Sunday, December 12

Back to school.

If you could go back to college, what would you study? There are a dozen ways we can go with this, so I'll set down two scenarios and let you run with it. You can answer both, either one, or make up your own criteria. Sound good? And for the sake of making it easy, in this hypothetical situation you are enrolled in the university of your dreams, with the best faculty and facilities and your disposal, and money is not a concern, nor is family life or anything else. This is more to see what you are interested in and what you might do differently (or not), than it is about pesky logistics.

And if you didn't go to college, or haven't yet, this is your chance to have fun anyway. International readers note: Americans use "college" synonymously with "university" and not as a lesser institution; we call our 2-year institutions "junior colleges" or "institutes" or various other names but "going off to college" for us could mean we were setting off for Harvard or Oxford just as well as it could mean we were going down the road to the 2-year city college. I'm going to use the word "college" because it's less cumbersome than "univeristy" by three syllables, but please take it to mean any institute of higher learning, public or private, junior college or major university, undergraduate or the Princeton Institute for Advanced Studies where people like Einstein, Feynman, and Dyson have been faculty members.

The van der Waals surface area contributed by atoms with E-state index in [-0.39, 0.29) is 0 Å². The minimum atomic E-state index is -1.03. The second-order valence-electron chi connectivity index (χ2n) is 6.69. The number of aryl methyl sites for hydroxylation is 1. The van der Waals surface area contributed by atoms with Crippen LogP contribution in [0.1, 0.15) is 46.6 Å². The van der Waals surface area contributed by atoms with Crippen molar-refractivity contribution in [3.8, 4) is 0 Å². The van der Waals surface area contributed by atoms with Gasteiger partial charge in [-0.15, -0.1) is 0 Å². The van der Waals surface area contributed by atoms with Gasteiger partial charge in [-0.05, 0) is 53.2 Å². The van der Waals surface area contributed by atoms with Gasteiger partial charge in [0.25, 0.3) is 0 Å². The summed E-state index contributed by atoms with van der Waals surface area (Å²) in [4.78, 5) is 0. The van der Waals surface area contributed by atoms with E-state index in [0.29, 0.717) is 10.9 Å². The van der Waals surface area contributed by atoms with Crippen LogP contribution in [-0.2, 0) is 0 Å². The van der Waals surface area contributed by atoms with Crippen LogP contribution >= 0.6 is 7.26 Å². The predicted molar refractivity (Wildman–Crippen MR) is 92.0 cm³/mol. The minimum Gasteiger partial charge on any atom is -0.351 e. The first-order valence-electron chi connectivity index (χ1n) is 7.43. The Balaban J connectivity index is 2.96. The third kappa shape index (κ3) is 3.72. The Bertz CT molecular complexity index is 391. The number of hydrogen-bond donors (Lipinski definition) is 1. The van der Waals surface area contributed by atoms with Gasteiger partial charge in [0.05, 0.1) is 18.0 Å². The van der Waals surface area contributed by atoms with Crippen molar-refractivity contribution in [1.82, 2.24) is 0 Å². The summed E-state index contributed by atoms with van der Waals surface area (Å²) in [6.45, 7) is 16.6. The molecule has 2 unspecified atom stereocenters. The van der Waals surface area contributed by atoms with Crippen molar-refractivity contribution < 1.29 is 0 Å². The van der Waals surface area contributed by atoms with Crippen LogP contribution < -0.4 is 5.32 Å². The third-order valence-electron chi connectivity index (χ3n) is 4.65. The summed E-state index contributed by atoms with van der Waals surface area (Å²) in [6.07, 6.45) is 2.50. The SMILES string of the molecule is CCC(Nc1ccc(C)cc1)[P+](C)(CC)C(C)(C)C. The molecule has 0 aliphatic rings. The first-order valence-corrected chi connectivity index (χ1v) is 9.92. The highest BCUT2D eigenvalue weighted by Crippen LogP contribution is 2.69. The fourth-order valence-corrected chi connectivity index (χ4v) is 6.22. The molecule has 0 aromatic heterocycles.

Scenario one - you went to college, took something you enjoyed, but it wasn't practical and you didn't use your degree nearly to the extent you wish you could now. You want to go back to take something more practical that perhaps won't interest you as much for 2, 4, or more years, but will net you a great career (one you now desire), and give you the means to more fully live out your dreams for the rest of your life.

Scenario two - the opposite, really. You took a boring, practical course of study and it may or may not have benefitted you in the real world. Life has gone on and this little genie has popped out of my blog bottle and given you the chance to go back and study something you'd really enjoy, and who gives a damn whether it's practical or not. You could end up teaching the subject, or taking a vocation that's entirely unrelated, but at least you'll have had the chance to learn something in depth that has always interested you.

Or, do you think college is a waste? Would you jump right into the entrepreneurial world and get started making your first million, or zoom off to Nairobi to save some wildlife, or would you use the hypothetical college funds to erect a first-class study edifice of your own and be completely self-taught, immersing yourself in books and the internet interspersed with bouts of real life? It's all up to you, there are no rules.

And since it's unstructured as always, you can list as many subjects as you like... just one is fine. Or if you want a double-major with a minor and then a different subject of study in graduate school or even multiple PhDs with pickles and onions on the side, go for it. Realize that each course of study will take more years to accomplish, but you can afford it, so it's really a matter of what you would like to learn where (academia or the streets), and for how long. Maybe you want to get rich and retire to a life of leisure. Maybe you want to stay in school all your life.